Rob Walker Takes Closer Look at Tiny People in Architectural Renderings

Who are those pedestrians forever wandering around, loitering about, or striding purposefully through shimmering architectural renderings? They tend to be non-descript, culturally diverse, and more likely than the general population to favor red shirts. Rob Walker, fresh off his appearance on the season opener of Design Matters, investigated these digital sprinklings of humanity in his most recent “Consumed” column in The New York Times Magazine. “The apparent purpose of these figures is to provide sense of scale—in fact one architect friend of mine refers to these figures as ‘scalies,'” writes Walker of the rendering hordes known also as “people textures” and “populating images.”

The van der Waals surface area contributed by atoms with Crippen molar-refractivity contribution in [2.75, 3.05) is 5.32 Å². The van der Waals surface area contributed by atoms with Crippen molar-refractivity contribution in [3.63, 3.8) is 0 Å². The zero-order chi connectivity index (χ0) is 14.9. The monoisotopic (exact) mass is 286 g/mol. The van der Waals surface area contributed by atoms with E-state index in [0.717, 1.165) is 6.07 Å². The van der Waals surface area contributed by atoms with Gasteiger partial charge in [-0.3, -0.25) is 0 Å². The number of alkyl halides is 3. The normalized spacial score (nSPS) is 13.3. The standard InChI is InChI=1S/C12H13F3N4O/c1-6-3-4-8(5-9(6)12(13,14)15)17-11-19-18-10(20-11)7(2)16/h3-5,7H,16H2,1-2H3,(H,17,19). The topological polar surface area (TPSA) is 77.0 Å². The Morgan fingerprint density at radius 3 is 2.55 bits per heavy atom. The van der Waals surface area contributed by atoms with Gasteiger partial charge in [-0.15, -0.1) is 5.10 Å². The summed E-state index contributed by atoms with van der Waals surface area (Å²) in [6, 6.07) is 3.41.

In exploring the companies who sell this unique brand of stock photography, he learns that on the virtual horizon are “three-dimensional figures who walk or gesticulate in repetitive loops” while wearing clothes that won’t date quickly (ix-nay on the leopard-printed dhoti pants!). Meanwhile, not all architects are shelling out $70 for a CD entitled 120 Casual People. They get their people the old-fashioned way: by grabbing photos off the Internet and modifying them. DIY approaches have given rise to the celebrity scalie. “[Tim Woods, a professor of architecture at Savannah College of Art and Design] showed me one of his firm’s renderings, in which Anderson Cooper relaxed happily in front of a modified-shipping-container home,” notes Walker. “If that seems absurd, Woods reminded me that the point of a rendering is not to depict a reality; it’s to persuade viewers—whether clients or investors or the public at large— to go along with an architect’s vision and let him or her make it reality.”